Historical Background:

In 1777 the Spanish Crown ordered a recruitment of seven hundred men from the Canary Islands to serve as militiamen and settlers in the Province of Louisiana. The recruitment included both single and married men.  Married recruits were allowed to take their families with them.  Their military duties were to occupy and defend Spanish territory in Lower Louisiana, especially those lands located near waterways having outlets to the Gulf of Mexico.


From 1778 to 1783 more than two thousand Canary Islanders were sent to Louisiana. The majority of the Canary Islanders were placed in settlements at Galveztown, Valenzuela, St. Bernard, and Barataria.  Although they suffered many hardships, many of the Canarian settlers survived and eventually adapted to the low, flat topography and hot, humid weather of their new homeland. Today their descendants are scattered throughout the state and far beyond, and many Hispanic surnames remain to recall the legacy of the Canary Islander settlers in Louisiana.

Background of the Canary Islanders Heritage Society of Louisiana:

In 1996 a group of persons met in Baton Rouge to form a Society that would promote and preserve the heritage of their Canarian ancestors.  This Society eventually would become known as the Canary Islanders Heritage Society of Louisiana. The Canarian ancestors of that group had lived in Galveztown, located about twenty-five miles south of Baton Rouge at the confluence of the Amite River and Bayou Manchac, and in Valenzuela, located nearby on the west side of the Mississippi River along Bayou Lafourche.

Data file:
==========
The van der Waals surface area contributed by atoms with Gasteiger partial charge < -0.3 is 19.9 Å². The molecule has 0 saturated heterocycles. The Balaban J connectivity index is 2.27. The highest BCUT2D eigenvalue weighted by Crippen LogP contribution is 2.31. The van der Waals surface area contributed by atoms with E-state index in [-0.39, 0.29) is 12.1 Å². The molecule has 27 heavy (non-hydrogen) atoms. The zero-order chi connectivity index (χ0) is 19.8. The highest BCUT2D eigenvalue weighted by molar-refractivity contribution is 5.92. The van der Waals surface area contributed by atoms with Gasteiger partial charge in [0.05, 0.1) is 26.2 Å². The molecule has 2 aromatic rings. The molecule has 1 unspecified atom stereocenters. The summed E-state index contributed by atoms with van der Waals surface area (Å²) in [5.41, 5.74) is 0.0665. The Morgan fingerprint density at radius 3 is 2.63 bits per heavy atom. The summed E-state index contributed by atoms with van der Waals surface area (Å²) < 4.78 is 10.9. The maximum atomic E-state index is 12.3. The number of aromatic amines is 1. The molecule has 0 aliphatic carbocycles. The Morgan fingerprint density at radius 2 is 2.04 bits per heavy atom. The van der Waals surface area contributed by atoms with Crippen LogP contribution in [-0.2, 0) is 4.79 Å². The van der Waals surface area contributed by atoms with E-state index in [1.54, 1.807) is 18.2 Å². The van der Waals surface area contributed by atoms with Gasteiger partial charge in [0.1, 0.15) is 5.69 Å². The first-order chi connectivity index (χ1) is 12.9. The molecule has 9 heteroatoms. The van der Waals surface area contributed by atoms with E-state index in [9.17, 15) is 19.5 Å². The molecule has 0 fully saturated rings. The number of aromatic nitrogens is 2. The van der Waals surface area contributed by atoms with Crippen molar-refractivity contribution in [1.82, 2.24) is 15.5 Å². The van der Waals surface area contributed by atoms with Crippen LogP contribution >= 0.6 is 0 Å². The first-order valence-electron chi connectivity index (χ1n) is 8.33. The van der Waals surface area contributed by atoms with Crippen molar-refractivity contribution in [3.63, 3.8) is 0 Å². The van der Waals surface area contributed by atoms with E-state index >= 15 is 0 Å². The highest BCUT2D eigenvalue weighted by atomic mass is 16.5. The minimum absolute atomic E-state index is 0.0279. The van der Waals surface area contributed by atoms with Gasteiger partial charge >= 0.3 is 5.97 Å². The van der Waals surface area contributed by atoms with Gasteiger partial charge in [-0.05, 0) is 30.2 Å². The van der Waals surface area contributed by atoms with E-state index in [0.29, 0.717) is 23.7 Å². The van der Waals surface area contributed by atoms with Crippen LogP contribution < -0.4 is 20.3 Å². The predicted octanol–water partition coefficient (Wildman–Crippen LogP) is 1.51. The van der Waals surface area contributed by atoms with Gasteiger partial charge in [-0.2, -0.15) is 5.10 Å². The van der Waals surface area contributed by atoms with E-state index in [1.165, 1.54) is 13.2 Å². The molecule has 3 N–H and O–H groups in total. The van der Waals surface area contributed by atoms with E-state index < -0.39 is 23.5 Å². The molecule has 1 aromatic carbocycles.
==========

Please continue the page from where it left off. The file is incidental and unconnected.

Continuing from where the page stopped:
The society maintains interest in the history of all of the Canarian settlements in the state, but places special emphasis on the history of Galveztown and Valenzuela. The Society has headquarters in Baton Rouge and most of its members are from Louisiana. However, some members live elsewhere in the United States and communicate with the Society by e-mail and by telephone.  Persons interested in the society are invited to join the organization.  Canarian kinship is not a prerequisite. One needs only to express an interest in the objectives of the society.  For more details, please contact us.

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2006 Canary Islanders Heritage Society of Louisiana